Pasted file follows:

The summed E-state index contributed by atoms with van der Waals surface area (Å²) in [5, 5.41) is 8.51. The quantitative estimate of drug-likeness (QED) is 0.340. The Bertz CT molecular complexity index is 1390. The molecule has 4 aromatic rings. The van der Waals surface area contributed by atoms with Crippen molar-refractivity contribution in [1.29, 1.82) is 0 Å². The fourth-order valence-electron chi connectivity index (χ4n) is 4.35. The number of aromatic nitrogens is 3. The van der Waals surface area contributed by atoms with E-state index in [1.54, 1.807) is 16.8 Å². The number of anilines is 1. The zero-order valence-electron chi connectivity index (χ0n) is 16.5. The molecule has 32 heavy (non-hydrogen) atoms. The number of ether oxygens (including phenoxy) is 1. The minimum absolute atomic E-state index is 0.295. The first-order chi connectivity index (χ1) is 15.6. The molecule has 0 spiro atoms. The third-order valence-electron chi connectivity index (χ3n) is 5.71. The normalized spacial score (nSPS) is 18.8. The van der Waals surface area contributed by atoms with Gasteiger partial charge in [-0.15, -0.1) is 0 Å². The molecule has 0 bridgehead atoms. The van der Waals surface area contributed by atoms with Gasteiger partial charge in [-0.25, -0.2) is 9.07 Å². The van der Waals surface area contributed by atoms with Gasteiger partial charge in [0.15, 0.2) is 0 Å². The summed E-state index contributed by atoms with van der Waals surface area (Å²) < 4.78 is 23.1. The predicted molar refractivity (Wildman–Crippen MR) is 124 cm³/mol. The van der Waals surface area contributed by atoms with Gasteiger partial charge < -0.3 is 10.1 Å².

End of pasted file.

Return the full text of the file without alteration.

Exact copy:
The summed E-state index contributed by atoms with van der Waals surface area (Å²) in [5, 5.41) is 8.51. The quantitative estimate of drug-likeness (QED) is 0.340. The Bertz CT molecular complexity index is 1390. The molecule has 4 aromatic rings. The van der Waals surface area contributed by atoms with Crippen molar-refractivity contribution in [1.29, 1.82) is 0 Å². The fourth-order valence-electron chi connectivity index (χ4n) is 4.35. The number of aromatic nitrogens is 3. The van der Waals surface area contributed by atoms with E-state index in [1.54, 1.807) is 16.8 Å². The number of anilines is 1. The zero-order valence-electron chi connectivity index (χ0n) is 16.5. The molecule has 32 heavy (non-hydrogen) atoms. The number of ether oxygens (including phenoxy) is 1. The minimum absolute atomic E-state index is 0.295. The first-order chi connectivity index (χ1) is 15.6. The molecule has 0 spiro atoms. The third-order valence-electron chi connectivity index (χ3n) is 5.71. The normalized spacial score (nSPS) is 18.8. The van der Waals surface area contributed by atoms with Gasteiger partial charge in [-0.15, -0.1) is 0 Å². The molecule has 0 bridgehead atoms. The van der Waals surface area contributed by atoms with Gasteiger partial charge in [-0.25, -0.2) is 9.07 Å². The van der Waals surface area contributed by atoms with Gasteiger partial charge in [0.15, 0.2) is 0 Å². The summed E-state index contributed by atoms with van der Waals surface area (Å²) < 4.78 is 23.1. The predicted molar refractivity (Wildman–Crippen MR) is 124 cm³/mol. The van der Waals surface area contributed by atoms with Gasteiger partial charge < -0.3 is 10.1 Å².